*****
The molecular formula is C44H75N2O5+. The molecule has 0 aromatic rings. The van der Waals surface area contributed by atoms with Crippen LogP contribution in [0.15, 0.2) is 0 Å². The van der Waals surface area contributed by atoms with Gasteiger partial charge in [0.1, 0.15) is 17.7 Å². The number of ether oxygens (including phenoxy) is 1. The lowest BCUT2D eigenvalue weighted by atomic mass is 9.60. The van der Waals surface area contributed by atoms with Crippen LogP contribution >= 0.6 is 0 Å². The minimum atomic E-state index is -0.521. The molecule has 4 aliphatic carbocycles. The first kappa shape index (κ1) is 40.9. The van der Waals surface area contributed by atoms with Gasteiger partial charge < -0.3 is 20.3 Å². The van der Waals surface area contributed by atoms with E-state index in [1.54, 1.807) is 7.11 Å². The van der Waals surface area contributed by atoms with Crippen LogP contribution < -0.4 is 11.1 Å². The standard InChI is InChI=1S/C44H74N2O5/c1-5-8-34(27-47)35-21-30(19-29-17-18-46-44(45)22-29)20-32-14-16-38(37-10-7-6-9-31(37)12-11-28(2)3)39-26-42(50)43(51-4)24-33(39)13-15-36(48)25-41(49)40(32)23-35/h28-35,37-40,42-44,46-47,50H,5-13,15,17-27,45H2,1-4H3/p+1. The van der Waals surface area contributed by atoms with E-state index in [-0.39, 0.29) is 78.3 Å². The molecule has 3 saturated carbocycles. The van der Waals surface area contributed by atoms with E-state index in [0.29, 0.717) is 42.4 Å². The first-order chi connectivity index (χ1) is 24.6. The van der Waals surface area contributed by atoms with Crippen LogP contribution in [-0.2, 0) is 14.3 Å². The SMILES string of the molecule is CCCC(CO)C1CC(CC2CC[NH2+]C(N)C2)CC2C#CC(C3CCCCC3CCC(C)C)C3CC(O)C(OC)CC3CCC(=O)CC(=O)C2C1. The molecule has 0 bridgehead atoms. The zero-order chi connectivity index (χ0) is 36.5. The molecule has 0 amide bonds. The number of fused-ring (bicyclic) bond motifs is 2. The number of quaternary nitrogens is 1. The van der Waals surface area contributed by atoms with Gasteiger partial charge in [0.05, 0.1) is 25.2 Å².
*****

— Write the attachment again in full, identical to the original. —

The molecular formula is C44H75N2O5+. The molecule has 0 aromatic rings. The van der Waals surface area contributed by atoms with Crippen LogP contribution in [0.15, 0.2) is 0 Å². The van der Waals surface area contributed by atoms with Gasteiger partial charge in [0.1, 0.15) is 17.7 Å². The number of ether oxygens (including phenoxy) is 1. The lowest BCUT2D eigenvalue weighted by atomic mass is 9.60. The van der Waals surface area contributed by atoms with Crippen LogP contribution >= 0.6 is 0 Å². The minimum atomic E-state index is -0.521. The molecule has 4 aliphatic carbocycles. The first kappa shape index (κ1) is 40.9. The van der Waals surface area contributed by atoms with Gasteiger partial charge < -0.3 is 20.3 Å². The van der Waals surface area contributed by atoms with E-state index in [1.54, 1.807) is 7.11 Å². The van der Waals surface area contributed by atoms with Crippen LogP contribution < -0.4 is 11.1 Å². The standard InChI is InChI=1S/C44H74N2O5/c1-5-8-34(27-47)35-21-30(19-29-17-18-46-44(45)22-29)20-32-14-16-38(37-10-7-6-9-31(37)12-11-28(2)3)39-26-42(50)43(51-4)24-33(39)13-15-36(48)25-41(49)40(32)23-35/h28-35,37-40,42-44,46-47,50H,5-13,15,17-27,45H2,1-4H3/p+1. The van der Waals surface area contributed by atoms with E-state index in [-0.39, 0.29) is 78.3 Å². The molecule has 3 saturated carbocycles. The van der Waals surface area contributed by atoms with E-state index in [0.29, 0.717) is 42.4 Å². The first-order chi connectivity index (χ1) is 24.6. The van der Waals surface area contributed by atoms with Crippen LogP contribution in [-0.2, 0) is 14.3 Å². The SMILES string of the molecule is CCCC(CO)C1CC(CC2CC[NH2+]C(N)C2)CC2C#CC(C3CCCCC3CCC(C)C)C3CC(O)C(OC)CC3CCC(=O)CC(=O)C2C1. The molecule has 0 bridgehead atoms. The zero-order chi connectivity index (χ0) is 36.5. The molecule has 0 amide bonds. The number of fused-ring (bicyclic) bond motifs is 2. The number of quaternary nitrogens is 1. The van der Waals surface area contributed by atoms with Gasteiger partial charge in [0.05, 0.1) is 25.2 Å².